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Flexibility exercise – Lenovo IdeaPad Yoga 13

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Flexibility exercise - Lenovo IdeaPad Yoga 13
The good tradition of luring readers under the cat with pretty girls is, of course, quite good. But I decided to depart from the tradition and start the story about the Lenovo IdeaPad Yoga laptop-transformer with kittens. If you don’t like the article or the laptop, at least look at the kittens, everyone loves them. So, below the kitty is what the IdeaPad Yoga is, what’s interesting about it, and the answer to why Windows 8 has a chance.
With the release of Windows 8 came another event that many critics who are passionate about attacking "eight" failed to notice-the emergence of a new class of devices that are, in fact, the playing field of Windows 8. I’m talking about a variety of transformer laptops with rotating, detaching, swiveling or sliding screens. Of course, that was before Windows 8 came out – but what an ordeal it was to use the interface of 7 (or, God forbid, XP) on a touch screen! For myself, I defined my near-ideal device as: an x86 Windows-based device (determined by the specifics of work – .net programmer), thin, lightweight, with good battery life, a good keyboard, touchpad and screen. And of strange desires – the ability to switch the laptop from "workhorse" mode to "content consumer" – for surfing the web, reading the news, watching shows, etc. Any tablet iPads and the like are rejected as a class, because to have two devices – laptop to do something meaningful, and the tablet, to throw birds at pigs I did not want. Classic laptops were not suited to "content consumption", as lying on the couch blissfully fumbling for a tiny rudimentary touchpad and thinking, where to place a useless keyboard did not want. When Windows 8 was first announced, devices began to pop up like mushrooms after the rain, one of them fitting my needs better than the other – and one of them immediately caught my attention with the most unconventional approach to transformation. We are talking about Lenovo IdeaPad Yoga. I have long and eagerly awaited the arrival of the device on sale, and now I finally became its happy owner. The experience of using it so far is not great – two months, but you can already make some conclusions.
Flexibility exercise - Lenovo IdeaPad Yoga 13
So, the hero of the narrative is the Lenovo IdeaPad Yoga 13 Ultrabook Transformer. 1.5 kg, 16 mm thickness at the thickest part of the body, Intel Core i5 (there are modifications with i3 / i7), 4Gb RAM (not soldered on the board, but as a slot), 128Gb SSD. One of the most delicious parts is the screen. 13" IPS display with a resolution of 1600 by 900 dots. The keyboard is island, the keys are short and comfortable. Impressive size touchpad with good gesture support (good – means without every second false response). And now let’s go in order.

Package and appearance

Comes in a dull brown box… with a stylish black box containing the laptop itself. In the package is basically nothing – a laptop and a charger. Which, by the way, could do and following the trends Asus (well, and of course MBA) ultrabooks – when the plug is connected to the power supply and the wire leaves only one. The unit itself is thin and light, at least thank you for that!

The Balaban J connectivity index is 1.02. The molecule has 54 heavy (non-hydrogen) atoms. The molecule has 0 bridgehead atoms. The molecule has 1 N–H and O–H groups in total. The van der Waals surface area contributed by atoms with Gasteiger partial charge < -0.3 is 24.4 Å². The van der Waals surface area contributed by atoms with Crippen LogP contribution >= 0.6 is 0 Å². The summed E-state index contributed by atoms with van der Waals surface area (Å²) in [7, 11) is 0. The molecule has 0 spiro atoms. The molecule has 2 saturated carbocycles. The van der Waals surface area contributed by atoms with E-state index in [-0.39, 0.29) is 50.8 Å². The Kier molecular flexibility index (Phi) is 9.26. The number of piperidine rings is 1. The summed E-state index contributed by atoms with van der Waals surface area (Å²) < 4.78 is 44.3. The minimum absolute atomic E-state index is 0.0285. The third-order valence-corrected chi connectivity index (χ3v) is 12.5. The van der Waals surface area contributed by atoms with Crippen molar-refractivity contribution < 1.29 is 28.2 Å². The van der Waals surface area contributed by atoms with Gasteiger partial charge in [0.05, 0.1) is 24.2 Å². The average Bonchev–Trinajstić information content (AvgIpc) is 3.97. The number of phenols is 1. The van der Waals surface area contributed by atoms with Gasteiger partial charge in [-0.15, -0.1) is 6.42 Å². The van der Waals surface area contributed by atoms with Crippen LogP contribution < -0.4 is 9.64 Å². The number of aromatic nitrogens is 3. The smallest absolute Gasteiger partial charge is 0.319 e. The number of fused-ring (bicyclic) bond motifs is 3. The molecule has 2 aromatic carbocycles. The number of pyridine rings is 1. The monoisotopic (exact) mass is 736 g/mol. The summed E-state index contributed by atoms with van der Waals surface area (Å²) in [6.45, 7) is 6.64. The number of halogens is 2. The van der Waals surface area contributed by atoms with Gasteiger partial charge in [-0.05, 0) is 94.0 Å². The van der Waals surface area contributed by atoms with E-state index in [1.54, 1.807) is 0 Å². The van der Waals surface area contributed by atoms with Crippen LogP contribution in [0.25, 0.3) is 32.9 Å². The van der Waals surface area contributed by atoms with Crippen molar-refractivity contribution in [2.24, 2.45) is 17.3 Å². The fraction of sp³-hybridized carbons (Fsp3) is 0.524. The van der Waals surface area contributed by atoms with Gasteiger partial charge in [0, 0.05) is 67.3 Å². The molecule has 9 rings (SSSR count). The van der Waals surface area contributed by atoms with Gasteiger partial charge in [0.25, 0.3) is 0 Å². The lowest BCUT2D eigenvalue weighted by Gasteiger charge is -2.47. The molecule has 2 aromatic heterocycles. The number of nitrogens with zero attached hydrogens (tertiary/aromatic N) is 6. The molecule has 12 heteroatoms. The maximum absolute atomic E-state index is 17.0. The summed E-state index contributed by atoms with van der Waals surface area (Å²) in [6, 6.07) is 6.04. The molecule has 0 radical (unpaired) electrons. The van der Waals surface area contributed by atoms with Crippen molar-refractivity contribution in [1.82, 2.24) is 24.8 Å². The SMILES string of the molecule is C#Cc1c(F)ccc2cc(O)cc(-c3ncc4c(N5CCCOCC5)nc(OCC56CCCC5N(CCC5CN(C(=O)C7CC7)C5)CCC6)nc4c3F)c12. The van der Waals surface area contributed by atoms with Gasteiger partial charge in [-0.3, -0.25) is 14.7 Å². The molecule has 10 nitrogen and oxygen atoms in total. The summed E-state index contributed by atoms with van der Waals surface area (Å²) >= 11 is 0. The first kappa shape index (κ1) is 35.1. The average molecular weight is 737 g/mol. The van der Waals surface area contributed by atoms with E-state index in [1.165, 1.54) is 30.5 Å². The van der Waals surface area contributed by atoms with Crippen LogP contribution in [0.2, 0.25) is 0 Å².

Despite the fact that the laptop is not made of fashionable and practical aluminum or magnesium alloy, but of dull gray plastic, and even with a soft touch coating around the keyboard – it looks good. Personally, I really like not following the silly trend of repeating MBA and "skinny" the front and side edges of the device, apparently, so that you can claim to be only 3 millimeters thick (*in the thin part of the case). I like the look, it is pleasant to hold in hands, it is not ashamed to go to Starbucks to write a cool project in HTML5.
A separate "chip" is the front cover around the keyboard and touchpad. It is made of soft plastic with a texture and tactile sensation of "leather". It looks a little unusual, but in fact turns out to be very pleasant to the touch, especially in the area where the brushes lie during printing.
Speaking about the appearance we should mention the ports outside – there are 2 USB (2.0 and 3.0), HDMI (not mini, but a full-fledged port), a slot for memory cards (MMC / SD). Also on the edges of the laptop is a couple of buttons – volume control, screen flip lock button, Novo button – enter BIOS or boot mode recovery.

Keyboard and touchpad

Classical Idea/Think-Pad keyboard layout, Home, End, PgUp, PgDown are placed separately, Ctrl and Fn are in their places (Ctrl is on the left), cursor keys are big. In the layout can complain, perhaps, only about the small right Shift. Although the keyboard hides probably the most noticeable fly in the ointment of this device. Despite the overall monolithic and very tight construction, exactly in one place of the keyboard – under the 0 key – it flexes a little when you type "intensively". Of course, it doesn’t prevent you from using it and doesn’t make you feel uncomfortable, but, as they say, we’ve found the spoons, but the niggle is there. This can be forgiven for a lower-end notebook, but where Yoga plays, the competition is serious, so such a silly mistake in the build is puzzling. Well, there you have it – only good things will come next!
Flexibility exercise - Lenovo IdeaPad Yoga 13
One of the things about the keyboard that made the Lenovo engineers nod approvingly is the row of function keys. Which – finally! – are made "reversible." That is, without Fn the multimedia function works (volume, screen backlighting, etc.), but with Fn it’s already pressing F1, F2 etc. Hey programmers, don’t rage – I understand your hatred but agree that outside of IDE all those F1’s are not really needed. Except, of course, F4 for Alt+F4 and F5 for F5. And here Lenovo did everything right – these two keys work as usual, F4 closes the current application and F5 sends a request for an update. For those who do not live in this mode – in the BIOS you can switch the default behavior of the functional range to the classic.